Friday, August 12, 2005

Jacob's wrestling

"Our English word religion most likely derives from the Latin reli-gare, 'to bind.' Accordingly, religion is commonly thought to be a state of life to which one is bound by certain vows, duties, rites or obligations. By definition the Christian religion thus came to mean - particularly as the Church strayed more and more from its Jewish roots - a particular system of doctrine. In brief, religion was primarily seen as a body of beliefs governing worship and behavior.

To be sure, theological truths are important in biblical teaching. Nevertheless, the Hebrews did not view a life of true piety and godliness as an impersonal relationship to a structure of thought, but as a personal relationship with the living God. Its true locus was not found in an array of dogmas or cultic regulations, but in the response of one's whole person in love and total obedience to the Creator.

In today's Church a similar danger exists. It is sometimes labeled 'bibiolatry.' Christians must take heed that they do not esteem to the written truth of Scripture that they become blind to the actual worship of the living Word behind that Scripture. The biblical heroes of the faith did not live primarily to extol a creed; they sought to walk daily in close fellowship with their omnipresent Lord."

from Our Father Abraham, by Marvin R. Wilson, pp. 319, 320.

May those with ears, hear. With our eyes open only to the no-thing of a written word, we are blind to the actual presence of God in the moving air which is spoken verse. God spoke the world into existence. He did not write it down.

There's a story in which colonial British man sent grapes (among some other things) to a neighbor via a primitive native American Indian. Included in the package was a letter saying how many grapes (and how much of the other stuff too) was included in the package. During the journey between neighbors, the Indian ate some of the grapes. When he arrived, he handed the package over the the other colonial Brit, smiling as the Brit grabbed the grapes and began reading the letter. Suddenly, after finishing the letter, the Brit began mercilessly beating the Indian, to the Indian's dismay. The Indian did not understand why he had been beaten. He eventually ascertained that the Brit had found out that he had eaten some grapes. But how did he know? Suddenly, the Indian remembered that the Brit began beating him as soon as he finished reading the letter. The Indian was astonished at the mystical power of the white paper with strange black figures on it, grabbed it from the Brit, and bowed down to it in worship.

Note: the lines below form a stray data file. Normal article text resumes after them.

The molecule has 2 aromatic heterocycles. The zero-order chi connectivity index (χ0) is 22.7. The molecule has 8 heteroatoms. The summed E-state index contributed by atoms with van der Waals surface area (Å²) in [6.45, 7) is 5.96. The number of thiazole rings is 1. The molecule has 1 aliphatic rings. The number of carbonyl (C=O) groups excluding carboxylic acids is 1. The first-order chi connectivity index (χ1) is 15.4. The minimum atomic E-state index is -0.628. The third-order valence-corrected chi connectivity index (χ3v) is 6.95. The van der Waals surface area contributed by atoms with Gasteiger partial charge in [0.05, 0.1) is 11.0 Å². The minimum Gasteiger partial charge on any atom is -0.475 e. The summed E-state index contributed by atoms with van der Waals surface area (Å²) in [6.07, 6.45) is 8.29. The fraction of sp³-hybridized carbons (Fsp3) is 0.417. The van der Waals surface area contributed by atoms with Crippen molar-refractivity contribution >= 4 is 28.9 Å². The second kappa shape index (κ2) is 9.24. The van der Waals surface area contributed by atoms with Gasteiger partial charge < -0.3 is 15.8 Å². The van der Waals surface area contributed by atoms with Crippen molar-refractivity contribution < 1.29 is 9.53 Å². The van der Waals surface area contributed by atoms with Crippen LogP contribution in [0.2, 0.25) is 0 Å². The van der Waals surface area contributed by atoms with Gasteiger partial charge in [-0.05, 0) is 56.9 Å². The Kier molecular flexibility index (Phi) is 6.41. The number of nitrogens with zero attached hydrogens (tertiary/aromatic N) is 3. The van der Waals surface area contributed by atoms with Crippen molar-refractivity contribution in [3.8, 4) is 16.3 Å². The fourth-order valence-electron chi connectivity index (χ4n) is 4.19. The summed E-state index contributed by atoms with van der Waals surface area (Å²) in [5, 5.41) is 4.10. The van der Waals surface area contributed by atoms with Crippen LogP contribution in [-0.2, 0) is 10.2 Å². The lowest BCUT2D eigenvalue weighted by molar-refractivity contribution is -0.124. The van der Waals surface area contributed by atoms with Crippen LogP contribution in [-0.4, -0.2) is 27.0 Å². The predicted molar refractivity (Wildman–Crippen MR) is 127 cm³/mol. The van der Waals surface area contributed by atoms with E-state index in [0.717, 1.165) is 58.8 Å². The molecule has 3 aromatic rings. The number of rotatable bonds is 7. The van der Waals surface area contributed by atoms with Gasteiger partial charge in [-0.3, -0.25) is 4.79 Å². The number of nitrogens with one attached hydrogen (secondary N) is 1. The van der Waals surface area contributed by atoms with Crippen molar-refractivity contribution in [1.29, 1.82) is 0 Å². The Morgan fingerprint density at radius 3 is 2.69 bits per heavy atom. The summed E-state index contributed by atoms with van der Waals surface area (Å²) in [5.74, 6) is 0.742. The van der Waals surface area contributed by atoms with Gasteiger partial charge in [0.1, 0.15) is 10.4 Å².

This is not just a story about a stupid primitive Indian who didn't know how to read and write. The ancient Jews had scripture memorized in their very souls (in their minds) due to continual repition into the ears. Their access to the scriptures was not via the literally written word, but by its actual spoken sounding.

What is lost in a society in which, not only is everyone literate, but in which everyone is only literate? Is - such a society - Real? My illiterate cousin is much smarter than most people I know.


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